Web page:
Ruminations – Lessons I Learned From My Students


“I never teach my pupils; I only provide the conditions in which they can learn.” – Albert Einstein

Being nascent to the domain of educational blogging I decided to begin by sharing a couple of practices and skills that I imbibed because of my students. This piece bequeaths my gratitude to the young minds that have played an important role in shaping me as to who I am today. 

My journey to be at one with the epigraph was quite eventful. I began my teaching career ‘forcefully’ by giving tuitions while pursuing my Master’s.   

Yes, ‘forcefully’ as my neighbour couldn’t find a teacher for her daughter in the vicinity. I couldn’t but oblige to her persuasive skills. Thus, I began my career as a teacher, by teaching English to a student of grade 9. No sooner did I start coaching her I understood that it’s not going to be a cakewalk. Somehow, we sailed through two years. It was the time of her ICSE result. The veracity of the situation was such that I was more apprehensive than her. I was never so anxious when my results were declared. That day I understood the kind of responsibility a teacher shoulders.

Magically she scored the highest in English in her school. I raised my collar thinking that I was the person behind her achievement. I was on cloud nine and decided that if I do anything in life that is going to be teaching, teaching and only teaching. (How heartily I laugh now remembering those days. However, I don’t regret my ‘silly’ decision now.) For a long time, I was under the illusion of being a good teacher; little did I know that I did nothing. My student was a genius and I was fortunate. However, not only me the farce of me being an exceptional teacher spread far and wide. People came thronging in, to request me to teach their kids. I continued taking tuitions, I learned to be more responsible.

After that, there was no looking back. I knew that I had found my ‘ikigai.’I went with the flow that life offered me with.

I would like to share an incident that I encountered while taking a Life Skill lesson in class VIII. The topic under discussion was: Examination Phobia. (Students were encouraged to voice their opinions during these sessions. A teacher was a mere facilitator guiding the students to find solutions.) Ritu, a chirpy student commented: “During regular teaching teachers teach us to make ‘dal chawal’ however during the exam we are expected to prepare biriyani.” This raw statement pinched me hard. It stayed with me long after the session ended. It haunted me for a few days. I knew I needed to find a solution for this conundrum. Since the format of the question paper was not always under my purview; I thought let me teach them to ‘cook biriyani.’ 

 I started working harder, designing elaborate and visually appealing PPT’s, giving extra worksheets, using mind maps, playing animated games online, etc. I did everything, that as a teacher I could lay my hands upon. My classes became interesting andI could see the learning happening. Their mid-term results reflected the same. I felt it was a crowning accomplishment. However, I was confused when I corrected their final exam papers. They didn’t perform well when the same lessons were evaluated. After contemplating for some time, I figured out that despite all the hard work that I did their learning was temporary. Even though my methodology was entertaining, it oversimplified the concepts. The students didn’t need to work hard to absorb the principals. What I gave them was predigested food which was easier to swallow but lacked nutritional value.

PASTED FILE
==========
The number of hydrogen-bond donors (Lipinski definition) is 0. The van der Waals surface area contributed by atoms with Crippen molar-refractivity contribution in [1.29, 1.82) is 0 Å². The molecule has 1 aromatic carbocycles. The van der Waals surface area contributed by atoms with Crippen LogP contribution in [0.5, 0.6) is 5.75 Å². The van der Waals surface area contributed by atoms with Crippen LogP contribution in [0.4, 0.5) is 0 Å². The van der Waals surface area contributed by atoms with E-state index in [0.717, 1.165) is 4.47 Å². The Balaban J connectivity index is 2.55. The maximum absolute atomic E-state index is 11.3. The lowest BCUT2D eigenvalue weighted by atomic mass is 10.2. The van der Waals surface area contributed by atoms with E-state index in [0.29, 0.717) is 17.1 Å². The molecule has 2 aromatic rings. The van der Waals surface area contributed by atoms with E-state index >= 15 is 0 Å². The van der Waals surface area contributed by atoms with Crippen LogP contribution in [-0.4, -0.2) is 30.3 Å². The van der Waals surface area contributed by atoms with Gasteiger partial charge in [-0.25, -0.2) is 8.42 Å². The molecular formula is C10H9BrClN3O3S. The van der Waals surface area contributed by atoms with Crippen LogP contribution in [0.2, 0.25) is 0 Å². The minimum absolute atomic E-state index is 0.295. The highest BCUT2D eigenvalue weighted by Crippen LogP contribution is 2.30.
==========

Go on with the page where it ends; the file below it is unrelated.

I needed to tweak my methodology for the next year.

At that time, I did not know that ‘next year’ would bring in more new challenges. My health was at stake for some reason. I couldn’t talk unremittingly for an extended time and I couldn’t dedicate much energy to concoct my lessons, yet I did not want to stop teaching. I was also aware ofthe responsibility I was shouldering. Out of the pandemonium of thoughts that originated in my head while thinking about a rational solution, I could envision a feeble ray of hope. What if I ask my students for help? 

I did and yes, it worked. I flipped all my lessons. Luckily, I taught higher grades, so the plan worked. I was amazed by the kind of response that I got from the classes I taught. My class became more engaging. My students never ceased to amaze me by the way they read, researched and presented different concepts to the class. My job was only to give them the direction. At last, I could create an environment where theylearned by themselves. Their learning was not a product of my teaching but the product of the activity of the students themselves. They learned with pleasure, thus they never forgot.

“It takes a big heart to shape little minds.” Teachers should always remember that a self-empowered teacher can create wonders with just the blackboard, chalks, coloured pens, and chart paper. What you need is to candidly examine your failures and successes and innovate your best method. No method is right or wrong as long as it makes students’ learning joyful and enriching. 


*Disclaimer: Ideas present in this article is solely based on the writer’s personal experiences and practices. It is not validated by any data or research.

-Moumita Choudhury-

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